It was the end of the 2009 competition canoe/kayak season when Gainesville native and sprint canoe/kayaker Stanton Collins had a decision to make. Collins had spent the last two years honing his skills as a member of the Lanier Canoe & Kayak Club (LCKC) team, and the coaches at the time — Dave and Debbie Robertson — were using the time of transition to pose a question to each member of the team: was kayaking just a hobby, or did they want to start taking it more seriously?
It was a choice Collins hadn’t really thought much of to that point. But once the question was asked, the answer was obvious.
“I guess that’s the first time I actually thought, ‘Well, I want to go to the Olympics,’” he said.
Since then, Collins has risen to an elite level of canoe and kayak, most recently competing in the 2018 International Canoe Federation Sprint World Championships, which wrapped up Aug. 26, in Portugal. He has competed in multiple world championship events, both at the junior and senior levels, and is now seeking Olympic qualification as the 2020 Summer Games get closer.
But success did not come easy or quickly for the Gainesville native.
When he first got into kayaking through the LCKC middle school program, Collins said he was no natural, although he would put it a bit more bluntly than that.
“I was not very talented when I started,” he said.
The most promising members of the program at LCKC were invited to join the team full-time once the abbreviated youth camp came to a close. Collins was not among them.
Not to be deterred, he asked the instructors if they had a spot on the team for him anyway.
They did, and Collins got to work. Over the next couple of years, Collins said he “made sure [he] was the one that was there the most.”
Within three years, he had qualified for the spring junior national team.
Within four, he was competing in the 2011 Junior World Championships. There was no junior world championship in 2012, so Collins took the time off to train.
But with little competition for Collins on Lake Lanier, his coach at the time, Claudiu Ciur, offered him a unique opportunity. Ciur, a Romanian native, invited a young Collins to come train with the national team in Romania.
“It was really good for me to go there and train with them, because they’re very fast, and I made a lot of friends there,” he said of the experience. “It was a really good experience.”
Collins returned to Romania every summer between 2012 and 2016 to work on his craft with some of the best in the world. Usually, there was a relatively large contingent of American paddlers for him to travel with, making the language and cultural barriers easier obstacles to overcome.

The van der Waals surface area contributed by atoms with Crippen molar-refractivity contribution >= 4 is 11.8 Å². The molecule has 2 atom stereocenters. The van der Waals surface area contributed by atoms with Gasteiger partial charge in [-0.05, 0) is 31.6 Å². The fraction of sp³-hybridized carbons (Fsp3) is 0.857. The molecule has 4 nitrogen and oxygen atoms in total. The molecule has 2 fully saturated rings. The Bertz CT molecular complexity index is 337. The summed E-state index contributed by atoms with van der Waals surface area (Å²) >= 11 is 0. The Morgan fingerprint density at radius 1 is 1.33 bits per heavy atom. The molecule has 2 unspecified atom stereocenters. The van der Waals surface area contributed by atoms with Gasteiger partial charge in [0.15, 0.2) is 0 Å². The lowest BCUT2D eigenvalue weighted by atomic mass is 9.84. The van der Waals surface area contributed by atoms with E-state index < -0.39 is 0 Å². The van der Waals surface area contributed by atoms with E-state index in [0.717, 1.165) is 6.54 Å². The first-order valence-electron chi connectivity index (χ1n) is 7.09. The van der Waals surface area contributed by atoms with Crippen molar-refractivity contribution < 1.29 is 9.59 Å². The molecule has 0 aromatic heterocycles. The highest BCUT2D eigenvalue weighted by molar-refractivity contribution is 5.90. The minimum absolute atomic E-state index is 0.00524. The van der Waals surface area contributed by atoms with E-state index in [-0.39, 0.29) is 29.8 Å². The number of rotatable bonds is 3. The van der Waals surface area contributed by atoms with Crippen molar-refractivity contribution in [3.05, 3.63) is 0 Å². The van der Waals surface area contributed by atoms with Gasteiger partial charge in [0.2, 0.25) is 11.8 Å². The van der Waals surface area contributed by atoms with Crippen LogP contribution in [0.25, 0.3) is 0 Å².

But that wasn’t always the case. In his second year overseas, Collins was the only American kayaker to make the trip. He was just 19 years old.
“It was just me with a bunch of Romanian guys, and that was a pretty big language barrier, because none of them spoke English,” Collins said. “So I had to kind of guess what they were doing on the water and try to just keep up with them.”
Collins’ work in Romania helped him to qualify for his first world championship outside of the junior level in 2015, where he competed with a partner in a two-man kayak. When his partner gave up paddling in 2016 after the duo failed to qualify for the Rio Olympics, Collins made the switch to competing solo.
This year he qualified for world championships in a single for the first time, and although he finished seventh in his heat, failing to qualify for the second round at worlds, Collins said he “got what [he] needed to out of this year.”
And while he said he has grown from the experience paddling solo, he is ready to get back into team kayaking, the variant of the sport he much prefers.
“It’s a different stroke, slightly different technique, and it’s a lot about timing and working with the people in the boat, rather than just fitness and technique in a single,” Collins said.
Looking ahead, Collins plans on training in a four-man boat, otherwise known as a K-4. He’ll compete in a K4 in the Pan American Canoe Sprint Championships this month, where his team will attempt to qualify for the 2019 World Championships.
“I think we’ve already kind of planned out training camps over the next year to try to prepare the team boats for world championships next year.”
And from there, Collins’ goal remains what it was all those years ago as a 15-year-old out on Lake Lanier.
“The real hope is that we can qualify in the Olympics,” he said.